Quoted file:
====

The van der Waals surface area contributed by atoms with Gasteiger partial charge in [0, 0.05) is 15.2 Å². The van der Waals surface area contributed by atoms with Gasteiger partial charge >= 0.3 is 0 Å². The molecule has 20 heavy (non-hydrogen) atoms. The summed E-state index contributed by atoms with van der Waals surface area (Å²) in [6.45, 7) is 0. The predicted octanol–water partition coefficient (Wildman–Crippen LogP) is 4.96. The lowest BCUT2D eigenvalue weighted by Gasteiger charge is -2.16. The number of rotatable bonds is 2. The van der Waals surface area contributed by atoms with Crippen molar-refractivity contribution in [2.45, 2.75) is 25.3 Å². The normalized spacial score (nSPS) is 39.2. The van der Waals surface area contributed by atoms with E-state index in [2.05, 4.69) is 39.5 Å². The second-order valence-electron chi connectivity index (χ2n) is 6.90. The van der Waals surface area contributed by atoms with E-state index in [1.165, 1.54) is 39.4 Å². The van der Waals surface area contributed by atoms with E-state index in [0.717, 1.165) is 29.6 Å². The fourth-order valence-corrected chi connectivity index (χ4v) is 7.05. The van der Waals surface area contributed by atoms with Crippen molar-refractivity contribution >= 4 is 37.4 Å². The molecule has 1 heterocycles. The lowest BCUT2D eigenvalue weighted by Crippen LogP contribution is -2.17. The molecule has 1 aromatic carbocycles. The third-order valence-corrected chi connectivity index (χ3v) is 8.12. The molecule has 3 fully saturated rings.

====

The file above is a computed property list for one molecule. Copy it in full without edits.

The van der Waals surface area contributed by atoms with Gasteiger partial charge in [0, 0.05) is 15.2 Å². The van der Waals surface area contributed by atoms with Gasteiger partial charge >= 0.3 is 0 Å². The molecule has 20 heavy (non-hydrogen) atoms. The summed E-state index contributed by atoms with van der Waals surface area (Å²) in [6.45, 7) is 0. The predicted octanol–water partition coefficient (Wildman–Crippen LogP) is 4.96. The lowest BCUT2D eigenvalue weighted by Gasteiger charge is -2.16. The number of rotatable bonds is 2. The van der Waals surface area contributed by atoms with Crippen molar-refractivity contribution in [2.45, 2.75) is 25.3 Å². The normalized spacial score (nSPS) is 39.2. The van der Waals surface area contributed by atoms with E-state index in [2.05, 4.69) is 39.5 Å². The second-order valence-electron chi connectivity index (χ2n) is 6.90. The van der Waals surface area contributed by atoms with E-state index in [1.165, 1.54) is 39.4 Å². The van der Waals surface area contributed by atoms with E-state index in [0.717, 1.165) is 29.6 Å². The fourth-order valence-corrected chi connectivity index (χ4v) is 7.05. The van der Waals surface area contributed by atoms with Crippen molar-refractivity contribution >= 4 is 37.4 Å². The molecule has 1 heterocycles. The lowest BCUT2D eigenvalue weighted by Crippen LogP contribution is -2.17. The molecule has 1 aromatic carbocycles. The third-order valence-corrected chi connectivity index (χ3v) is 8.12. The molecule has 3 fully saturated rings.